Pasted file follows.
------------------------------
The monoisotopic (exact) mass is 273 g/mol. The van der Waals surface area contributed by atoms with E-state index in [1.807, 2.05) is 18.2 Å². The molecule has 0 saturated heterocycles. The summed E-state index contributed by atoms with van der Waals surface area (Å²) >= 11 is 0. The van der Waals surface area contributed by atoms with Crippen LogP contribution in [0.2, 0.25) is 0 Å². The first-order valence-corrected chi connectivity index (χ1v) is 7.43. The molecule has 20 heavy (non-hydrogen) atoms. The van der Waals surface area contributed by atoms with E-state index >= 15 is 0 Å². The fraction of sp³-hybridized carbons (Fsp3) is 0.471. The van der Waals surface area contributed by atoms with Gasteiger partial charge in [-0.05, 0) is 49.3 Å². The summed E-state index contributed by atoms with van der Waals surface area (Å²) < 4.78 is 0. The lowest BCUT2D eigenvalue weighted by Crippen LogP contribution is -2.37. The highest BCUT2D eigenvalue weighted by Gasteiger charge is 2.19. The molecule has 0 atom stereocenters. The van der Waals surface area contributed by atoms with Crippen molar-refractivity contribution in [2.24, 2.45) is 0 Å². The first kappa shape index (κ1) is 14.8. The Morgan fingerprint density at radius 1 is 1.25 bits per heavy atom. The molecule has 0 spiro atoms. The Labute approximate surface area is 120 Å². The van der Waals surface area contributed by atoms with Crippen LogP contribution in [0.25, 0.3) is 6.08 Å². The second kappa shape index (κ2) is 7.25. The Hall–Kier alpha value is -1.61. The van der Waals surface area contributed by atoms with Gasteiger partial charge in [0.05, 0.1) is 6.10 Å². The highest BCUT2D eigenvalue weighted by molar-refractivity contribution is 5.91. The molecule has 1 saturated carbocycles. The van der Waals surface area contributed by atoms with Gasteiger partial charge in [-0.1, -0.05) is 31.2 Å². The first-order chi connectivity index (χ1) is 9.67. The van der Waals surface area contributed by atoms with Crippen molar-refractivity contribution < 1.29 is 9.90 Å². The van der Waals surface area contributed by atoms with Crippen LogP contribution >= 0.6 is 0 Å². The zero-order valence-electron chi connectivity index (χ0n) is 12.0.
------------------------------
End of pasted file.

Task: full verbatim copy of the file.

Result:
The monoisotopic (exact) mass is 273 g/mol. The van der Waals surface area contributed by atoms with E-state index in [1.807, 2.05) is 18.2 Å². The molecule has 0 saturated heterocycles. The summed E-state index contributed by atoms with van der Waals surface area (Å²) >= 11 is 0. The van der Waals surface area contributed by atoms with Crippen LogP contribution in [0.2, 0.25) is 0 Å². The first-order valence-corrected chi connectivity index (χ1v) is 7.43. The molecule has 20 heavy (non-hydrogen) atoms. The van der Waals surface area contributed by atoms with E-state index >= 15 is 0 Å². The fraction of sp³-hybridized carbons (Fsp3) is 0.471. The van der Waals surface area contributed by atoms with Gasteiger partial charge in [-0.05, 0) is 49.3 Å². The summed E-state index contributed by atoms with van der Waals surface area (Å²) < 4.78 is 0. The lowest BCUT2D eigenvalue weighted by Crippen LogP contribution is -2.37. The highest BCUT2D eigenvalue weighted by Gasteiger charge is 2.19. The molecule has 0 atom stereocenters. The van der Waals surface area contributed by atoms with Crippen molar-refractivity contribution in [2.24, 2.45) is 0 Å². The first kappa shape index (κ1) is 14.8. The Morgan fingerprint density at radius 1 is 1.25 bits per heavy atom. The molecule has 0 spiro atoms. The Labute approximate surface area is 120 Å². The van der Waals surface area contributed by atoms with Crippen LogP contribution in [0.25, 0.3) is 6.08 Å². The second kappa shape index (κ2) is 7.25. The Hall–Kier alpha value is -1.61. The van der Waals surface area contributed by atoms with Gasteiger partial charge in [0.05, 0.1) is 6.10 Å². The highest BCUT2D eigenvalue weighted by molar-refractivity contribution is 5.91. The molecule has 1 saturated carbocycles. The van der Waals surface area contributed by atoms with Gasteiger partial charge in [-0.1, -0.05) is 31.2 Å². The first-order chi connectivity index (χ1) is 9.67. The van der Waals surface area contributed by atoms with Crippen molar-refractivity contribution < 1.29 is 9.90 Å². The van der Waals surface area contributed by atoms with Crippen LogP contribution >= 0.6 is 0 Å². The zero-order valence-electron chi connectivity index (χ0n) is 12.0.